The GRTiQ Podcast is made possible by a generous grant from The Graph Foundation. The Graph Grants program provides support for protocol infrastructure, tooling, dApps, subgraphs, and community building efforts. Learn more at thegraph.foundation. That’s thegraph.foundation.
What is the vision or mission of The Graph?
So how would you describe the journey you’ve been on since your initial role at The Graph to your pre-sent role at The Graph Foundation.
So my journey with The Graph actually started with doing some consulting. And then eventually, I got into a full-time role as ecosystem lead at Graph Protocol, what is now known as Edge & Node. And so after, I guess, about almost two years now, I’m sitting at The Graph Foundation, and was nominated as the director. And so I oversee a lot of the ecosystem initiatives that are also under the purview of The Graph Council. And so that includes things like the community treasury, managing grants, overseeing some of the governance initiatives, and just larger growth and collaborations. And so some of the things that we’re focusing on now is migration. So, enabling a very seamless migration for dApps that are relying currently on The Graph’s hosted service and migrating to the decentralized network. And we are also focusing on multi-blockchain. So you might have seen a few announcements over the last several months, but we’ve hit quite a few EVM-based chains, including Binance SmartChain, Fantom, and FUZE. And we’ve got quite a few other multi-blockchain mentions in the pipeline.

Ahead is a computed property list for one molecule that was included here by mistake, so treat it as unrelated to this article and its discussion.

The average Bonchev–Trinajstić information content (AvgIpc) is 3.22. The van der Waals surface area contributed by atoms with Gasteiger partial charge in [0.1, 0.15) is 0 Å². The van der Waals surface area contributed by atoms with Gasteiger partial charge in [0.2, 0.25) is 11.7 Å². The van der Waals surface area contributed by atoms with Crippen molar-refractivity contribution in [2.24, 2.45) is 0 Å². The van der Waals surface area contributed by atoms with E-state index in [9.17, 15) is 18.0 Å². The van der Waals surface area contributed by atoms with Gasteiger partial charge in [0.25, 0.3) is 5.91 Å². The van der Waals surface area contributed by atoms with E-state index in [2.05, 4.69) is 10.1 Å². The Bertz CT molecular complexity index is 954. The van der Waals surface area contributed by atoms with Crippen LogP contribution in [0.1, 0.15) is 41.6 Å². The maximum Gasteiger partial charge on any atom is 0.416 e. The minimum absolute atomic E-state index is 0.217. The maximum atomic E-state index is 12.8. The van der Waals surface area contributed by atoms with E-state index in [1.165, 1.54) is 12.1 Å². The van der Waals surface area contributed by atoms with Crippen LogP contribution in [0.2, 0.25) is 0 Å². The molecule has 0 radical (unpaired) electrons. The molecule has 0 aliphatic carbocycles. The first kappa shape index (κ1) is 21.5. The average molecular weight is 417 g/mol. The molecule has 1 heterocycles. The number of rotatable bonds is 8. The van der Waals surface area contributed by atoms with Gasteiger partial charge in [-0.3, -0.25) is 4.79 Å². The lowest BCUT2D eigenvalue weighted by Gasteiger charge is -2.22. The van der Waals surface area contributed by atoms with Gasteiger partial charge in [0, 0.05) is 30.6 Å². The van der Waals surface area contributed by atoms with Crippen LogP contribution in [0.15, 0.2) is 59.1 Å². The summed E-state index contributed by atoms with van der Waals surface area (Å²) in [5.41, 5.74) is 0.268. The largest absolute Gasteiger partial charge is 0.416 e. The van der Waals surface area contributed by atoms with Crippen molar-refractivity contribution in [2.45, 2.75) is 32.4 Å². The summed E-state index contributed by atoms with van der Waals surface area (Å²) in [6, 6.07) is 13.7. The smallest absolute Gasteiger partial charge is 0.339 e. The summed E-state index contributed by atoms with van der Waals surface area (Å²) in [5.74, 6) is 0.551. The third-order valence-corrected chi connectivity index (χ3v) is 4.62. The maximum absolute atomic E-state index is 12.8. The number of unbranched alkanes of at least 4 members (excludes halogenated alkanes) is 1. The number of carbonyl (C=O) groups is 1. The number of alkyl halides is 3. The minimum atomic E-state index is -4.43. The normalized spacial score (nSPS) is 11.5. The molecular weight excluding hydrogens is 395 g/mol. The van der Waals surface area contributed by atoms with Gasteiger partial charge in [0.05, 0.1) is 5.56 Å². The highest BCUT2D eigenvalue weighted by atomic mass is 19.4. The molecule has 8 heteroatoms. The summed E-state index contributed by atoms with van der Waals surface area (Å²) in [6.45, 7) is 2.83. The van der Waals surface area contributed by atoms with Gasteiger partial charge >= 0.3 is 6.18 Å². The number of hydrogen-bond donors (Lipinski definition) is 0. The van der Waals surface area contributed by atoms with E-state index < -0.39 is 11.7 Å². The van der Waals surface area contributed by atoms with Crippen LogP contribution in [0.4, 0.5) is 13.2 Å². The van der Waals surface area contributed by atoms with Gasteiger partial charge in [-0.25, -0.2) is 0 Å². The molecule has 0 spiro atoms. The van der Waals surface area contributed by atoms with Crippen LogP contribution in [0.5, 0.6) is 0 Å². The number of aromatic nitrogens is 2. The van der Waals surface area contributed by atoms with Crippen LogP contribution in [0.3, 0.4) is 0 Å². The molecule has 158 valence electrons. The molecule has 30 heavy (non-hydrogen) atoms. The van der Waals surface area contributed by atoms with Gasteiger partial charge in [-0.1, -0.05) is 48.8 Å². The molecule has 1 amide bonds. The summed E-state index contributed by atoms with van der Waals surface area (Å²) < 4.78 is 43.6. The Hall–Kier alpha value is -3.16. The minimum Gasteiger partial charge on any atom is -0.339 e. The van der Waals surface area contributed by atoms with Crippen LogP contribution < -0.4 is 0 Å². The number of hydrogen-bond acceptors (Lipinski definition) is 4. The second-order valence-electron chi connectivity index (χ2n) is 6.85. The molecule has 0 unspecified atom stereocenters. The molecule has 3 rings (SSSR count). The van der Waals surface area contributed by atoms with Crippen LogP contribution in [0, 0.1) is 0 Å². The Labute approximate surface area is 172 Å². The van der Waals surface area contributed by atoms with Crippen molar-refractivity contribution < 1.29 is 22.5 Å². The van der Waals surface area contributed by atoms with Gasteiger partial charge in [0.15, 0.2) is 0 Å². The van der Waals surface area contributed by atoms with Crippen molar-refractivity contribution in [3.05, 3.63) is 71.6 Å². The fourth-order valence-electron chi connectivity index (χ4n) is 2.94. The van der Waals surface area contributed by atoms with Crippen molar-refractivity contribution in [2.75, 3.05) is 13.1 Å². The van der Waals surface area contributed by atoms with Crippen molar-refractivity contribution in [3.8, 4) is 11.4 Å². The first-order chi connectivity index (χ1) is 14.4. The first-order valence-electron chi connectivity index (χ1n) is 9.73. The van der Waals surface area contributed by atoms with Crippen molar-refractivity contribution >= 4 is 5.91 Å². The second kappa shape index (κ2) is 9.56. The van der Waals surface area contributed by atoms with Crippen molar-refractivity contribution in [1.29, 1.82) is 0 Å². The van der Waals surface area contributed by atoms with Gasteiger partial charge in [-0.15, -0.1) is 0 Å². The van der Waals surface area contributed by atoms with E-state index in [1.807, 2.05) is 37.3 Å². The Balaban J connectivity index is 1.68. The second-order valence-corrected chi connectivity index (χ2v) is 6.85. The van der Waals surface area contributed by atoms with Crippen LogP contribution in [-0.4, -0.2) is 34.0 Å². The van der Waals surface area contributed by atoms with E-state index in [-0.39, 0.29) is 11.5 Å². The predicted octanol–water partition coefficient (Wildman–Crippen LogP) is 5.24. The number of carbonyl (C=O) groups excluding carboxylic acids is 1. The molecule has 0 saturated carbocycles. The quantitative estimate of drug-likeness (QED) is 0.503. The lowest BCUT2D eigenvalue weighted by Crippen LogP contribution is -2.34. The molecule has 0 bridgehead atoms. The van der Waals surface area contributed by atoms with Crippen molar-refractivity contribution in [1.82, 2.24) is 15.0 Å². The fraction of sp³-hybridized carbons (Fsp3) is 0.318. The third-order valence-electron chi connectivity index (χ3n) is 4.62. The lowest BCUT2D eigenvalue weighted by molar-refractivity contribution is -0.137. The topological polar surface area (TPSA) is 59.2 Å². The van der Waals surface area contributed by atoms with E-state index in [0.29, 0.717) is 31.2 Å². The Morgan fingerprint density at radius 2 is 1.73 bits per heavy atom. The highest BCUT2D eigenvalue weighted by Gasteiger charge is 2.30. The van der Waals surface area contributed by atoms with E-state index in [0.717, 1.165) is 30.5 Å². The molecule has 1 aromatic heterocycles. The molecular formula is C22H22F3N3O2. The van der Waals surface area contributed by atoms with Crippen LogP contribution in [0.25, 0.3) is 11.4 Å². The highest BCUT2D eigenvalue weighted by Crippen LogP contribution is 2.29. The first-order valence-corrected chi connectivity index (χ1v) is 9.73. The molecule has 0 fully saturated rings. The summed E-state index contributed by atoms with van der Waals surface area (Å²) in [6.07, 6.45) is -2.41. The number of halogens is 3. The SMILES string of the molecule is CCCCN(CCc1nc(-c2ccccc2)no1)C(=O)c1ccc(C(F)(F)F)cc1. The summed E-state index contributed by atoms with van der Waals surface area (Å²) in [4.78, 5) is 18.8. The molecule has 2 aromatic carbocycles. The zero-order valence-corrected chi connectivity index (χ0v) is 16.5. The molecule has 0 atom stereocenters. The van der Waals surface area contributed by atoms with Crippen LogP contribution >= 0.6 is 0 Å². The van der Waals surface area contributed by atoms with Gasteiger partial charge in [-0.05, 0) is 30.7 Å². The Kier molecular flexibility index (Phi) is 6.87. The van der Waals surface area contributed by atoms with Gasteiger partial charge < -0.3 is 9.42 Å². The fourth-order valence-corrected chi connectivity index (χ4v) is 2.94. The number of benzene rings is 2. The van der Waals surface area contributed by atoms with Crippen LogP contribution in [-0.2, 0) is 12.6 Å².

How do you describe the relationship between Edge & Node, The Graph and The Graph Foundation?
Edge & Node, which is the former Graph Protocol team that initially launched the network is still a very key contributor to The Graph ecosystem. But we are building very rapidly a decentralized network of, I guess, contributors, so decentralized network of network contributors, and Edge & Node plays a key role. But we also have quite a few other organizations and individuals that are quite autonomous and are experts in their own domain. So another organization is ProtoFire, that has been working with The Graph building subgraphs for various projects in the space, including SuperRare and Yearn. And they’re another key pillar, you know, that works with The Graph Foundation. And so our goal is to very quickly, you know, create these communities and sub-communities to build on The Graph, whatever component might be needed, and make sure that we have enough contributors to actually build this universe that we’re envisioning
What is the vision or mission of The Graph Foundation?
The mission of The Graph Foundation is really to lead The Graph into a place of maturity. And so we have a flourishing ecosystem of Indexers, Curators, and Delegators and that we have a council that is very fruitful and productive. We have GIPs that you know, are seamless and are being implemented. And we can have a really great ecosystem of development, you know, dApp development, multi-blockchain expansion, whatever it might be. The point of the Foundation is really to play a facilitating role is that we like to think of ourselves as very lean. The goal is to have many contributors, like organizations similar to Edge & Node or ProtoFire or any of our Indexers and really honing in on this future of work and how we can actually decentralize our ecosystem from the get go.
What are your thoughts about the future of The Graph Foundation and the role it’ll play in the ecosystem?
We’ve always had a vision of progressive decentralization. So we’ve started with The Graph Council that is a six of 10 multisig, representing five diverse groups in our ecosystem. But the long-term goal is maybe even the gap at The Graph Council is decentralized itself, perhaps you know, the Foundation itself also has sub decentralized communities or sub DAOs for various decision making. So we are exploring different ways to decentralize. But our current priority is making sure that the network is stable and migration is successful.
Many listeners will be familiar with The Graph Foundation, because of The Graph Foundation’s Grant Program. How do you describe that program and what it’s seeking to accomplish?